Wisdom, I think, entails the acceptance of paradox. Wave/Particle duality corresponds with our Emotion/Thought duality. Just as waves create potentials for a particle to 'be somewhere'; so emotions drive our bodily systems to 'think' something in accordance with our emotional positions.

Non-linear dynamics is about as close as we can get to understanding reality. Which is to say, we need to let go of this reductionistic urge to reduce mind to matter or matter to mind.



posted on Dec, 31 2014 @ 12:17 PM
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a reply to: Pirvonen




From a pragmatic viewpoint I must ask how do I know of any entity whether it has a Mind, a Consciousness, a Morality. From my experiences as a human being, I have come to believe that other beings that look, feel, smell, and taste similar to me have those intangible properties. But I do not know that anyone else has a Mind. I can only perceive that others act and behave as if they have a Morality, an Consciusness to them, one that is somewhat comparable to mine.


I think the issue is more subtle than that. There is the fact that I am 'disconnected' from you, as an isolated body with an isolated brain. HOWEVER, intersubjectivity, what were able to COMMUNICATE with one another gives us a very strong reason to believe that my consciousness is just like your consciousness: we experience the same reality, albeit, with our own personal narratives; but the underlying emotional systems are the same - and they're the same because we are, essentially, the same creature experiencing the same external reality. We face identical existential issues. And it is this basic truth, I believe, which motivates 'love' and compassion for other sentient creatures.



posted on Dec, 31 2014 @ 12:22 PM
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a reply to: steamiron

The neuroscientist Antonio Damasio has shown throughout his career how basic emotion is to action. For instance, people with damage to the dorsal and anterior regions of their insula or cingulate cortex are UNABLE to make decisions. Options exist - possibilities explored by their intact lateral regions, but the ability to CHOOSE, i.e to evaluate and have a preference, is entirely missing. As such, they are in effect unable to operate in the everyday world. In fact, Damasio can hold a conversation with such a person indefinitely before he forces them to stop.

Consciousness cannot be conceived without emotion, because preference is basic to consciousness. Even the lowest of life-forms, a eukaryote, has preference for something in it's environment (a particular chemical).

We don't work without emotion. So, if you want this idea to have some sort of traction, you can't delete emotion from the picture.



posted on Dec, 31 2014 @ 12:24 PM
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a reply to: Pirvonen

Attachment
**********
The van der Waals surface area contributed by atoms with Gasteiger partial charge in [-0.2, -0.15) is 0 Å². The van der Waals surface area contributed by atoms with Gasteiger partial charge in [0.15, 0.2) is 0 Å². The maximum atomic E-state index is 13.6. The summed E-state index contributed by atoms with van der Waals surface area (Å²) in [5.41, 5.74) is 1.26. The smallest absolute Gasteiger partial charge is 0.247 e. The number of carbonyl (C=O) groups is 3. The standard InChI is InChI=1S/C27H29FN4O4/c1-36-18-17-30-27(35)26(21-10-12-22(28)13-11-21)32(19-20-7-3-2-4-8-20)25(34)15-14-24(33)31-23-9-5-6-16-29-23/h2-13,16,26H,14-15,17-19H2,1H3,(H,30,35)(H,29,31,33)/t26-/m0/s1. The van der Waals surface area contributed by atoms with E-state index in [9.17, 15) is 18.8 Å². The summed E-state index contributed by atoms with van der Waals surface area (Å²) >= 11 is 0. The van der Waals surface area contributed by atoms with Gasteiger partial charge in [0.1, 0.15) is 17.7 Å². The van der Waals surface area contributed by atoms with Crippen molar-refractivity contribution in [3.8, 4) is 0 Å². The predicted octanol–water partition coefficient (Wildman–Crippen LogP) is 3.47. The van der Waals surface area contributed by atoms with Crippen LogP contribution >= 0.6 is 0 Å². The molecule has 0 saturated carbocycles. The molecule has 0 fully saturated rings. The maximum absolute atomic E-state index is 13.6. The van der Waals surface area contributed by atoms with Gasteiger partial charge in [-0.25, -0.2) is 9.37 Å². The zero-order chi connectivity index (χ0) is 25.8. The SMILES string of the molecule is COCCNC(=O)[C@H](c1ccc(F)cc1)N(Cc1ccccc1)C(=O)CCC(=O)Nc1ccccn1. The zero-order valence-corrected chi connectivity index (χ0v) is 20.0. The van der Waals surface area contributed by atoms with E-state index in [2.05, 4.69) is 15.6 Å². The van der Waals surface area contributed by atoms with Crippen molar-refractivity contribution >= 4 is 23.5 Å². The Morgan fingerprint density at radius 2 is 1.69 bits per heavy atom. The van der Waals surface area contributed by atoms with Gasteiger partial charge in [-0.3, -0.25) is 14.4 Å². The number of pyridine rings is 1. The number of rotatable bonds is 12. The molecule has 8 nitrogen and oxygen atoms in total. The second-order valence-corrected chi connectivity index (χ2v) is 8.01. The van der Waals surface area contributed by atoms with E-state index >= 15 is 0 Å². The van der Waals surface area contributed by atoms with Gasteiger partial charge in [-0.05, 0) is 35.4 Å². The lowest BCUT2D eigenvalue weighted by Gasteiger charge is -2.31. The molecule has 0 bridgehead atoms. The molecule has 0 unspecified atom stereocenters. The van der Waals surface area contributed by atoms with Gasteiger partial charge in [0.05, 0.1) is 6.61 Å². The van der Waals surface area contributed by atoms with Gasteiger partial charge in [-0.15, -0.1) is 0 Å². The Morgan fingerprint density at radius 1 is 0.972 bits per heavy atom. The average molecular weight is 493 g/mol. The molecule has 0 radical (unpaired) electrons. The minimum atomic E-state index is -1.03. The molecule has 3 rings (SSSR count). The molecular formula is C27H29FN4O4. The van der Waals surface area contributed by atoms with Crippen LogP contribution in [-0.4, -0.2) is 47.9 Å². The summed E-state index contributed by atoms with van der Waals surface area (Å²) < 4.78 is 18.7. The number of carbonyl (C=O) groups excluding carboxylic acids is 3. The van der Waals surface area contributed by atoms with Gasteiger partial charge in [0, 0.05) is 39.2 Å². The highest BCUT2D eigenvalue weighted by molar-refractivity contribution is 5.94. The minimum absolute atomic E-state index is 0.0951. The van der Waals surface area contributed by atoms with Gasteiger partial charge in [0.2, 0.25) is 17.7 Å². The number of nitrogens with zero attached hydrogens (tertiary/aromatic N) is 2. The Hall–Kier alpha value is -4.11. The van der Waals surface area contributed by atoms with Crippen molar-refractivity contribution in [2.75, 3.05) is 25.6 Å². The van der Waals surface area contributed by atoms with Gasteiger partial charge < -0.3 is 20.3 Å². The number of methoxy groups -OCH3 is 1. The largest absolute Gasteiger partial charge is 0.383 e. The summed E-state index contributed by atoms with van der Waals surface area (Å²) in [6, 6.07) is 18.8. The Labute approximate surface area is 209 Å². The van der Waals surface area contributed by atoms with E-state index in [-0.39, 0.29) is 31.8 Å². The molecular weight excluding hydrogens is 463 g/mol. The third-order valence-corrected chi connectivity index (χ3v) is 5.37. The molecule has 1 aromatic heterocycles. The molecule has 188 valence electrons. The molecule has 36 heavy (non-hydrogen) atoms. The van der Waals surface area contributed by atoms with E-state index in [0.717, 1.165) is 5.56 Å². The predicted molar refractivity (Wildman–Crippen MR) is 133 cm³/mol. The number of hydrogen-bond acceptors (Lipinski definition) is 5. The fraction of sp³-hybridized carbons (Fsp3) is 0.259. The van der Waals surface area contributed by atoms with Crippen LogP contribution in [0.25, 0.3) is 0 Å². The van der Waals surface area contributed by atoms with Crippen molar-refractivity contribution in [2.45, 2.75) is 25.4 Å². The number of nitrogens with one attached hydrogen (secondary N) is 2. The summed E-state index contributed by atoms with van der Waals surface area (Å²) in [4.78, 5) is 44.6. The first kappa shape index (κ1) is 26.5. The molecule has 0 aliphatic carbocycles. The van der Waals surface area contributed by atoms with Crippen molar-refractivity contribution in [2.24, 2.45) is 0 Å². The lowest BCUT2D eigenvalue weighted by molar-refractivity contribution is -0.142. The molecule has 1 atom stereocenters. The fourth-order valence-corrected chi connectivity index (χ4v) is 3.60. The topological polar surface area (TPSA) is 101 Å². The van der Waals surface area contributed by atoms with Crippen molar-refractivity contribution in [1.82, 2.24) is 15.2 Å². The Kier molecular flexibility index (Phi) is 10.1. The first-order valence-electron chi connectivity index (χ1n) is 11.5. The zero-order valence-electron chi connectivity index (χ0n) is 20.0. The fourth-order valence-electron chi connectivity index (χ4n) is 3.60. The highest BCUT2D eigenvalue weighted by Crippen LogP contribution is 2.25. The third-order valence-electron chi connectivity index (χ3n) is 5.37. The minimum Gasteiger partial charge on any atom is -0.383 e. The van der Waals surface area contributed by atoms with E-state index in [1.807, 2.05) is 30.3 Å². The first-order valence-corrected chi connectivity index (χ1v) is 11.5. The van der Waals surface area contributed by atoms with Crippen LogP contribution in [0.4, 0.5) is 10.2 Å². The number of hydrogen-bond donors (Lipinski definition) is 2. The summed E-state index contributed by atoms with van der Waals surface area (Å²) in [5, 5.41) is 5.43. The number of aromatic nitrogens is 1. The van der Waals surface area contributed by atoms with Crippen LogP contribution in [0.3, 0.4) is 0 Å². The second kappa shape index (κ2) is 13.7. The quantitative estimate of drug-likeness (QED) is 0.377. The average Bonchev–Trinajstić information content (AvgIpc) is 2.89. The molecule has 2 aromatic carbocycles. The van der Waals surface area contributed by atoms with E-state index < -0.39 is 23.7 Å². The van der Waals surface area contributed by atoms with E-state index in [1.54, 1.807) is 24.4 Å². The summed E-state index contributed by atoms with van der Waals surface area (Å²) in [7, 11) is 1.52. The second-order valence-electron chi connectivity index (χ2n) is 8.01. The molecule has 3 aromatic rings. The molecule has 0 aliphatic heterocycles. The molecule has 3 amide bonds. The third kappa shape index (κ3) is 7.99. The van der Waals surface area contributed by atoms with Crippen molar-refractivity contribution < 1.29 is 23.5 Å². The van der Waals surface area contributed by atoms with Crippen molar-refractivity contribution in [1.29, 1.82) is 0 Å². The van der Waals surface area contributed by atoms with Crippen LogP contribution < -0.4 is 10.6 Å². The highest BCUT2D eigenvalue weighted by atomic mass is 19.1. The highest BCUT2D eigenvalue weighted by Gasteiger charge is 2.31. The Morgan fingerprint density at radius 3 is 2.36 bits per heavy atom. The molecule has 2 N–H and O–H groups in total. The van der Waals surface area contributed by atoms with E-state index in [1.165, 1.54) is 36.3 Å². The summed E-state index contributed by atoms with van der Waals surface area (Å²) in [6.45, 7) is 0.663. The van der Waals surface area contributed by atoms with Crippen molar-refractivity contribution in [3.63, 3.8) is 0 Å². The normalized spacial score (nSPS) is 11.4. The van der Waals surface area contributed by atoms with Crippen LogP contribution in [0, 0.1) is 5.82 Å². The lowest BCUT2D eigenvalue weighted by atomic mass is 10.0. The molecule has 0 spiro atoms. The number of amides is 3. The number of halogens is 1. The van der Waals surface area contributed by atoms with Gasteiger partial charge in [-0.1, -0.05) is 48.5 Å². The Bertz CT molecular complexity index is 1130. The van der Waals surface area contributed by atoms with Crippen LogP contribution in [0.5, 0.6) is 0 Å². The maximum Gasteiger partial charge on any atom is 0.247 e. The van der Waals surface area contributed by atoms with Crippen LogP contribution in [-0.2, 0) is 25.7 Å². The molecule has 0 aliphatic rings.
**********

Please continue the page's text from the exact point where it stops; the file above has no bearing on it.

Thank you!

You make me think. If it is impossible to have emotions maybe we will never truly tranfer consciousness. The subconscious speaks to the conscious with symbols and metaphors. I believe these are glued to emotional triggers. That would make emotions something we cannt get away from.



posted on Dec, 31 2014 @ 12:43 PM
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a reply to: FormOfTheLord

I agree. The philosopher Evan Thompson even said that 'aritficial intelligence' may end up becoming human beings recreating a physical body, rather than transferring consciousness into a computer system.

The brain/body division is nonsensical, as you say, the body and the brain co-create one another.

Trauma studies, in fact, have shown how fundamental bodily experience is with a concept of self. In order to 'feel self', you need the activity of the body; you need the flow of emotions that pass through the neurons in your chest and gut; the 'lightness' of happiness is partly mediated by the neurons in your gut.. If your insula - the part of the brain that integrates this information with working consciousness - isn't working, you will lose your sense of self. What will remain is a dreamy, dissociated floating type of consciousness.



posted on Dec, 31 2014 @ 12:48 PM
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a reply to: steamiron

Of course. This is classic behaviorism.

Everything about us as adults has its origins in development; whether in utero, or the first 2 or 3 years, our growing brains (the human brain is only half built at birth) learns its way of being in the world in its primary interactions i.e imprinting, with other people.

Self is a constructed phenomenon. And emotions, first when were born and exposed to a sensory world of affects and sensations, than later on when language develops, encompasses our entire self-organization as individuals.